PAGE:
Tim Gowers has a long post on the cost of Elsevier journals. My contribution to the discussion is to plot data he showed in tables relating Elsevier subscription costs (bundles of journals) to university enrolment.
Whether university enrollment is the right predictor for subscription costs is a good question, but one that should be directed at Gowers, not me! I just plotted the data.
Here are the data for American universities (dashed line in linear regression, dotted lines are 95% confidence intervals, and a couple of outliers labeled). You can click to enlarge:
And here are data for UK universities:
I’m interested in the differences in slope of these two lines.
Update: Due to a request, here’s both countries plotted on the same graph. I converted pounds to American dollars using the current exchange rate on XE.com.
Now we can see that despite huge differences in enrolment, the price being paid by Cambridge and Arizona for the bundle of Elsevier journals are... not that different.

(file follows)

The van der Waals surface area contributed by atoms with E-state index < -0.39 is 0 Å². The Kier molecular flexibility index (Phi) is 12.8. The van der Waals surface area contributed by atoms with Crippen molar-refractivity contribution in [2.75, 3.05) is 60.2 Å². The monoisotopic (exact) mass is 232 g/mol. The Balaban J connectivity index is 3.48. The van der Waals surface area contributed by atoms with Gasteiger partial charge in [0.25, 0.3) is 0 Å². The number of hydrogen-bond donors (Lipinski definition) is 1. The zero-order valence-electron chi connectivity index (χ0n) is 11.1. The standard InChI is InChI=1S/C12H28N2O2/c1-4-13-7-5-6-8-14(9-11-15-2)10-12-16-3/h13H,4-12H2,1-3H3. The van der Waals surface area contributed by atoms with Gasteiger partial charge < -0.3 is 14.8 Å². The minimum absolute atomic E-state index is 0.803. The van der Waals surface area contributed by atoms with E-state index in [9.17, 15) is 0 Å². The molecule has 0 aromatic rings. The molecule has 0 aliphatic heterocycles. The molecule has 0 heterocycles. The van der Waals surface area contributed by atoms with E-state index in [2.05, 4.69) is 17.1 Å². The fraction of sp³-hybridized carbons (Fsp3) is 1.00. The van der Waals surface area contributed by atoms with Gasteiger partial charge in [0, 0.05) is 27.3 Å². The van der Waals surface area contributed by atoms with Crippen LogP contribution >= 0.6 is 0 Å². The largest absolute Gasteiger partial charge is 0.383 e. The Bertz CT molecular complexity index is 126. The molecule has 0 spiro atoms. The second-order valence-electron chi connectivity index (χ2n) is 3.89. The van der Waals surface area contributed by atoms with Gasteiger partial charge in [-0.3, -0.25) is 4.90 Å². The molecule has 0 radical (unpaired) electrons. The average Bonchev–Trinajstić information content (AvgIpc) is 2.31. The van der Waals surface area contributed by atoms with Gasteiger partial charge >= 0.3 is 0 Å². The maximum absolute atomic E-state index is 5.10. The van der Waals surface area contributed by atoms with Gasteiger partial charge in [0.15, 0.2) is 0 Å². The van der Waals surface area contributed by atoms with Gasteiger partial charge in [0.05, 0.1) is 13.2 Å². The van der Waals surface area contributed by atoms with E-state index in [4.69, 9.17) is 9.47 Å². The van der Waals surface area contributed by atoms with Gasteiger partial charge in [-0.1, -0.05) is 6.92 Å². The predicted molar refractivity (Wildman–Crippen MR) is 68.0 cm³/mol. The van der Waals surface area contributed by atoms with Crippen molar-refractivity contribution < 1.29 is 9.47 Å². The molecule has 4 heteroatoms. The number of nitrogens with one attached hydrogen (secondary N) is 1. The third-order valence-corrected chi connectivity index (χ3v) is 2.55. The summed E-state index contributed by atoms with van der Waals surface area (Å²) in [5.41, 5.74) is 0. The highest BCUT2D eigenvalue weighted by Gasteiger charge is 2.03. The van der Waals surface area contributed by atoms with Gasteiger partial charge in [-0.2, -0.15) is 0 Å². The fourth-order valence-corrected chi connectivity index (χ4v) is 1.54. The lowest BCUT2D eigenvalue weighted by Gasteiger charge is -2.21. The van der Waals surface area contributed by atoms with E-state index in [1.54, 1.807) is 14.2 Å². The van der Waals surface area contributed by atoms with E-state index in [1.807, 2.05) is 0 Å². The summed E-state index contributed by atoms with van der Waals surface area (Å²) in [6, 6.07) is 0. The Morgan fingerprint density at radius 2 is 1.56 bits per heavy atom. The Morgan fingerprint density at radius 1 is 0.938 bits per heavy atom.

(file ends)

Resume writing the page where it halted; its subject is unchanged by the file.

And for the truly geeky, here’s the linear regression for each.
United States: Y = 326185.525 + 33.96366 × X, r = 0.93621, n = 23, p < 0.0001
United Kingdom: Y = 363131.99382 + 36.07912 × X, r = 0.46124, n = 19, p = 0.04684
More updates: And because Richard Van Noorden posted more data on university income in the UK, I get to make another graph:
“Because I was asked” update: Erika Saloman asked for this graph, showing cost as a function of university income per student:
Update, 28 April 2014: The Scholastica blog makes an infographic out of Gowers’s data. It’s not a terrible looking, but I like my graphs better than theirs.